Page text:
i. Fiat Homo
When Jeff Larentowicz was acquired by the Chicago Fire before the 2013 season, he was 14 months removed from a training stint with Bolton Wanderers. He was 29 years old, a veteran but not battle-scarred, an Ivy League graduate with a strong resume. He'd formed compelling midfield partnerships with Shalrie Joseph and Pablo Mastroeni; he'd appeared in two MLS Cup finals, winning one; he'd picked up four caps with the USA national team.
He scored this goal against the Fire in 2007:
... which led to New England fans calling him the Ginger Ninja. The nickname followed him west, shouted gleefully by Pids supporters toward their 2011 team MVP.
When the Ginger Ninja came to Chicago in 2013, he was leaving a team which had finished 14th overall and joining one which had finished in a three-way draw for fourth. The Fire, led by an in-form Chris Rolfe and veterans Arne Friedrich and Pavel Pardo, had stormed to the top of the East before stumbling in the final month. Larentowicz was part of a two-man replacement (alongside Joel Lindpere) for the retiring Pardo.
Oh, hindsight. In three seasons of ever-encroaching darkness which have followed, the Fire have played 101 league games, winning 28. The club fired the guy who brought Ginger Ninja in, then hired a new guy - who made him captain - then fired that new guy, too. Larentowicz has stood, agonized, in the midst of all the carnage, his outbursts of frustrated venting more frequent as his simmering rage gets toward a boil.
We come not to bury Jeff Larentowicz, but to praise him. In football as in nature, there is no justice except that which humans create. Predators become prey after one untimely injury, one failure of confidence, one stumble at an inopportune time. If Big Red's time in Chicago hasn't been wildly successful, it's not because of any lack of effort on his part. He's certainly tried.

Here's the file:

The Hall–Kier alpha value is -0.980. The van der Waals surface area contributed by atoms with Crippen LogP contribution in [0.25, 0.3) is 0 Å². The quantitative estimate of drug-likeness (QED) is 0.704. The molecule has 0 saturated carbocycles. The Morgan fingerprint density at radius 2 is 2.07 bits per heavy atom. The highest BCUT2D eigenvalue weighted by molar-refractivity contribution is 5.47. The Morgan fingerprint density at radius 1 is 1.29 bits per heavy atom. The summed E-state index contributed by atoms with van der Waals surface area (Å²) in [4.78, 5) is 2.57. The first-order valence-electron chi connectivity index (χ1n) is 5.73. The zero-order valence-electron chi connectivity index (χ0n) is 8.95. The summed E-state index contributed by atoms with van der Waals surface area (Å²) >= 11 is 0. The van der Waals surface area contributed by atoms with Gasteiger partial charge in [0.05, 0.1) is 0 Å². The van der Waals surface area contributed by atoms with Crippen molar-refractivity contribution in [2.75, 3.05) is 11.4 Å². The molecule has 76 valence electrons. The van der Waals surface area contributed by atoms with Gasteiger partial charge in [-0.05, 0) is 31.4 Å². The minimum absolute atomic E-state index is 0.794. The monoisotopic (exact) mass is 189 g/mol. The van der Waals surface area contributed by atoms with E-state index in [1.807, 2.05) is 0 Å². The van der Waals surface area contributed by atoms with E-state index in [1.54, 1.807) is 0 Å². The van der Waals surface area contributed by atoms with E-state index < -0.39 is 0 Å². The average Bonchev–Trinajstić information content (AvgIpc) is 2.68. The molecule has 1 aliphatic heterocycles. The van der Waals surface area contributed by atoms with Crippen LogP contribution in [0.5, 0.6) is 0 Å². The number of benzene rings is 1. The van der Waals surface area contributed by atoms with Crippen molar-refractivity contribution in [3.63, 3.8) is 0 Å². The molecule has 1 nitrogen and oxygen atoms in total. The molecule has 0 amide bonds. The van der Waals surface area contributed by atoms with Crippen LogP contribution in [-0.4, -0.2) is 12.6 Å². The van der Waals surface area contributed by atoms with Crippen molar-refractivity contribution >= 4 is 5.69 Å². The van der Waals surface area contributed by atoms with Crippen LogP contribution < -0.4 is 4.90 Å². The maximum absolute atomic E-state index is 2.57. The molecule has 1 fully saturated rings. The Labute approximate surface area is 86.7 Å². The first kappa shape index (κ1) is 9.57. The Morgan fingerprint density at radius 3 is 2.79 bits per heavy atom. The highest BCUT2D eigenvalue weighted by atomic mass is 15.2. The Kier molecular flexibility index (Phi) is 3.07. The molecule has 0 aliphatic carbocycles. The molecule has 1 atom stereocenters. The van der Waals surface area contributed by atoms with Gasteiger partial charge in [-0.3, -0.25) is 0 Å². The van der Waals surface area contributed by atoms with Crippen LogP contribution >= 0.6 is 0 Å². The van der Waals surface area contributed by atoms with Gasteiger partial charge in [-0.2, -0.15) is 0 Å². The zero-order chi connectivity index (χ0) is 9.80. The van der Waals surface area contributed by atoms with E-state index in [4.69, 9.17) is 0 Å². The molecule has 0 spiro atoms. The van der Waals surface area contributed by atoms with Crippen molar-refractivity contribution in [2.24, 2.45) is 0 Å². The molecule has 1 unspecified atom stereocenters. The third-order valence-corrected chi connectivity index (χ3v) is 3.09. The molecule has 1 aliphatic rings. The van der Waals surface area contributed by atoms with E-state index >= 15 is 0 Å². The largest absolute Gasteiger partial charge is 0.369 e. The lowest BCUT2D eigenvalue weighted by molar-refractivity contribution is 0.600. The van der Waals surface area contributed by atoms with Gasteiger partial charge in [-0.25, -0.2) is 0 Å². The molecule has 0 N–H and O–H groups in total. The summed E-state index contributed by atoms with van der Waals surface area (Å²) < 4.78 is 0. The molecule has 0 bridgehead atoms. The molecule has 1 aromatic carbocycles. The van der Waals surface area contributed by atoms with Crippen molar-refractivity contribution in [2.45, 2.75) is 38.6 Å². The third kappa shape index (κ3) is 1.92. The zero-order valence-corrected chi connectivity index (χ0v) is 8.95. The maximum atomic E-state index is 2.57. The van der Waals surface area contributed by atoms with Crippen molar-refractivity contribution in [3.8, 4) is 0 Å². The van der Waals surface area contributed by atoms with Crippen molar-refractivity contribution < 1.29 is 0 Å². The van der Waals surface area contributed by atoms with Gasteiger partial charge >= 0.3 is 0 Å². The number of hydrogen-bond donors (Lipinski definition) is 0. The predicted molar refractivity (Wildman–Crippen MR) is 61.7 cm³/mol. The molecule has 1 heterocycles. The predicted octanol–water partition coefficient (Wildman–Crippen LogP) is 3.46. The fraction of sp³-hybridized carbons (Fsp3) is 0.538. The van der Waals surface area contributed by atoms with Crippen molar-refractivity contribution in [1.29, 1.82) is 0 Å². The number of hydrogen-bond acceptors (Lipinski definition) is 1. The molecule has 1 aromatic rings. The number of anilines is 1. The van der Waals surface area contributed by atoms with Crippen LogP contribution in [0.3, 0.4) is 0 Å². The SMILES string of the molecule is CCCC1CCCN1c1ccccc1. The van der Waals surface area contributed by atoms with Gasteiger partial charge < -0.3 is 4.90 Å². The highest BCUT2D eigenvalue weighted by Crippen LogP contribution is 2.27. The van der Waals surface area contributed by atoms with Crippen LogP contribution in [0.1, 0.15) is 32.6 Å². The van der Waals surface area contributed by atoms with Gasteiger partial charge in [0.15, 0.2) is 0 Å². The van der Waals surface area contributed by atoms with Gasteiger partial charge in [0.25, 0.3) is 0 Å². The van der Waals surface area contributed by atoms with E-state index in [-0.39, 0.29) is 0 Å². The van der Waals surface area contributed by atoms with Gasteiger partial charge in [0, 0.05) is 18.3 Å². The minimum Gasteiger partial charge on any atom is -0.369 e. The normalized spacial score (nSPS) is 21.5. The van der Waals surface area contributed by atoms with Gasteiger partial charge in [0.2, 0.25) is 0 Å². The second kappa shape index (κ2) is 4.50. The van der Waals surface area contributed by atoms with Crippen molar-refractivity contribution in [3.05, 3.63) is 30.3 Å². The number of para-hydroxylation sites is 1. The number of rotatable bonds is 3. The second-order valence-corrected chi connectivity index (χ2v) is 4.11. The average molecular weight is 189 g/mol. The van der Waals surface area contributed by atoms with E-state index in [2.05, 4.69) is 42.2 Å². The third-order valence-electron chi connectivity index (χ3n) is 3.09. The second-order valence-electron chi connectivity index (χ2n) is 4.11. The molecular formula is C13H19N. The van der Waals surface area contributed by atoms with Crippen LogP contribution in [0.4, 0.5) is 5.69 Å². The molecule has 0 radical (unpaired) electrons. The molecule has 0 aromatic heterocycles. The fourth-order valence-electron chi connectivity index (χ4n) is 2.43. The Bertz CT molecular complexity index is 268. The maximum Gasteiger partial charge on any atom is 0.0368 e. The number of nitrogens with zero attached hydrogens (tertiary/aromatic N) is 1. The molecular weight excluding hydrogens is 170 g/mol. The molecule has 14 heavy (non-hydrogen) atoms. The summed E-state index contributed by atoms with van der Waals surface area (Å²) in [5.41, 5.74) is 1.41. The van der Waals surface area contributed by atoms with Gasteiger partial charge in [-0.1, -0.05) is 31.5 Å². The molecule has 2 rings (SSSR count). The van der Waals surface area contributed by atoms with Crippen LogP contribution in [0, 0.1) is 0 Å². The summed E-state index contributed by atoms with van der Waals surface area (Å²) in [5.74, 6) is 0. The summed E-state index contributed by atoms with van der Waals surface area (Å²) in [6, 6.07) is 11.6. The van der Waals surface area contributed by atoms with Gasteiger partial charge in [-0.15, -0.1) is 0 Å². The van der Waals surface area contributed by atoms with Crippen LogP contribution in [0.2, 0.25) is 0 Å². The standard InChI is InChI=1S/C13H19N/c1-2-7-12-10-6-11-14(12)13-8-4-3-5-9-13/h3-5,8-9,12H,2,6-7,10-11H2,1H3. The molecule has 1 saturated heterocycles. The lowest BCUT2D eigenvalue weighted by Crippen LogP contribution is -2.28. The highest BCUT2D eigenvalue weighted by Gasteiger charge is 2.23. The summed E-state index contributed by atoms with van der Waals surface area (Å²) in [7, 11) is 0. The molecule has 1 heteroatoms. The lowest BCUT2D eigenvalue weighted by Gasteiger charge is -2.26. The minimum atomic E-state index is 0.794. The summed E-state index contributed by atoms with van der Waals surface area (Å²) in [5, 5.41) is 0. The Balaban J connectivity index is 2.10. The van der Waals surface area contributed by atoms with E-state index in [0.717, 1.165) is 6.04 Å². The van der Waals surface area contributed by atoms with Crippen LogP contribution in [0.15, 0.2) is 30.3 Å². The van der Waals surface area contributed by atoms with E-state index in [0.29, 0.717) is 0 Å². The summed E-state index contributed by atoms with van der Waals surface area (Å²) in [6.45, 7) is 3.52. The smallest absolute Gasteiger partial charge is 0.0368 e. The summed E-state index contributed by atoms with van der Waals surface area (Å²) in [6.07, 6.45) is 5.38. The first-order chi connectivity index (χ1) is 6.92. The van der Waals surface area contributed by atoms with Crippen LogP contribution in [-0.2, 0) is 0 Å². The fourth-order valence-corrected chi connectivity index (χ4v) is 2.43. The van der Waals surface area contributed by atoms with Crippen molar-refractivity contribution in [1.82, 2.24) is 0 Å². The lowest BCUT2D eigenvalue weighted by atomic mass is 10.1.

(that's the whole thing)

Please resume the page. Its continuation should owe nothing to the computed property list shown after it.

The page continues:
In the first half of his career, Larentowicz got a reputation as a bit of a hard guy - he'd take the professional foul and a chunk out of you, too, but not (seemingly) through any ill intent. The big ginger just had this sort of exuberant energy, pinballing around midfield careening into people. As maturity settled over him, the exuberance faded, and so did the cards. But who protects him, now? When Larentowicz got to the point in his career where he needed a Larentowicz-type alongside, there was none to be found.
ii. Fiat Lux
Heading into this final game of 2015, Larentowicz' reputation is in tatters. He's captained a Fire team that can't get out of its own way. He has started in the center of an increasingly chaotic and permeable defense. If we're to credit leadership when things go well, surely we should be consistent when less rosy outcomes are on offer?
With that thought in mind, let's shine a little light on Jeff Larentowicz' tenure wearing the Maltese cross badge. Is it Jeff's fault? Or is it a product of flawed planning and incompetent follow-through on the part of successive management teams?
Let's start with Larentowicz' acquisition. In his peak MLS form, Jeff was an energy guy, bouncing around midfield, his size and stamina making him a formidable obstacle while still having enough skill on the ball to keep it circulating. He was never a guy who was asked to control tempo, and he showed little inclination to become that guy. You don't ask the Tasmanian Devil to direct the symphony - but that's precisely what the Leon/Klopas front office did, trying to plug in Larentowicz as a like-for-like replacement for Pavel Pardo's exquisite sense of push and pull.